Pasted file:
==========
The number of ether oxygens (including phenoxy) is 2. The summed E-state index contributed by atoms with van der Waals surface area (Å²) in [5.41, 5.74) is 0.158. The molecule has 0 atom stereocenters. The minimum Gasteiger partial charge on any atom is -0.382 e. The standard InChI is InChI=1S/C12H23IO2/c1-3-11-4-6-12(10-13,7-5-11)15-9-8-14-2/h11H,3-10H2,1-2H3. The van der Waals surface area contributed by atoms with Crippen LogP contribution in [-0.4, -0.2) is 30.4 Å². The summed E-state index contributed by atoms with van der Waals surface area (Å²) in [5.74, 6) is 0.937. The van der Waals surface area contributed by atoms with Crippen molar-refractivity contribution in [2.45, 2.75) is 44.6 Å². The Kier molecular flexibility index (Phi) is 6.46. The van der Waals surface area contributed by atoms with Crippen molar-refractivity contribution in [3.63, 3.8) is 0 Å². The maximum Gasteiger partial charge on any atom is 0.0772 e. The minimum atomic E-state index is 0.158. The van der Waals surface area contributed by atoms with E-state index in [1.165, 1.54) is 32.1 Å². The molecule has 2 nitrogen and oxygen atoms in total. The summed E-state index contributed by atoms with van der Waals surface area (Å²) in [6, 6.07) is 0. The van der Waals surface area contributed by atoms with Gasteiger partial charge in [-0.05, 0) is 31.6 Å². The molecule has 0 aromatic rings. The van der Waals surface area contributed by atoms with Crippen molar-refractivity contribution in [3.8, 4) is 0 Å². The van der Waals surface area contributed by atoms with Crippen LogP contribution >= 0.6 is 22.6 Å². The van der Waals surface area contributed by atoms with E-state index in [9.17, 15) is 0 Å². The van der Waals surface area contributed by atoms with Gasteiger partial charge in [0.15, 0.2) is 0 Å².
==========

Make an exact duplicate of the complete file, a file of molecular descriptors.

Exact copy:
The number of ether oxygens (including phenoxy) is 2. The summed E-state index contributed by atoms with van der Waals surface area (Å²) in [5.41, 5.74) is 0.158. The molecule has 0 atom stereocenters. The minimum Gasteiger partial charge on any atom is -0.382 e. The standard InChI is InChI=1S/C12H23IO2/c1-3-11-4-6-12(10-13,7-5-11)15-9-8-14-2/h11H,3-10H2,1-2H3. The van der Waals surface area contributed by atoms with Crippen LogP contribution in [-0.4, -0.2) is 30.4 Å². The summed E-state index contributed by atoms with van der Waals surface area (Å²) in [5.74, 6) is 0.937. The van der Waals surface area contributed by atoms with Crippen molar-refractivity contribution in [2.45, 2.75) is 44.6 Å². The Kier molecular flexibility index (Phi) is 6.46. The van der Waals surface area contributed by atoms with Crippen molar-refractivity contribution in [3.63, 3.8) is 0 Å². The maximum Gasteiger partial charge on any atom is 0.0772 e. The minimum atomic E-state index is 0.158. The van der Waals surface area contributed by atoms with E-state index in [1.165, 1.54) is 32.1 Å². The molecule has 2 nitrogen and oxygen atoms in total. The summed E-state index contributed by atoms with van der Waals surface area (Å²) in [6, 6.07) is 0. The van der Waals surface area contributed by atoms with Gasteiger partial charge in [-0.05, 0) is 31.6 Å². The molecule has 0 aromatic rings. The van der Waals surface area contributed by atoms with Crippen molar-refractivity contribution in [3.8, 4) is 0 Å². The van der Waals surface area contributed by atoms with Crippen LogP contribution >= 0.6 is 22.6 Å². The van der Waals surface area contributed by atoms with E-state index in [9.17, 15) is 0 Å². The van der Waals surface area contributed by atoms with Gasteiger partial charge in [0.15, 0.2) is 0 Å².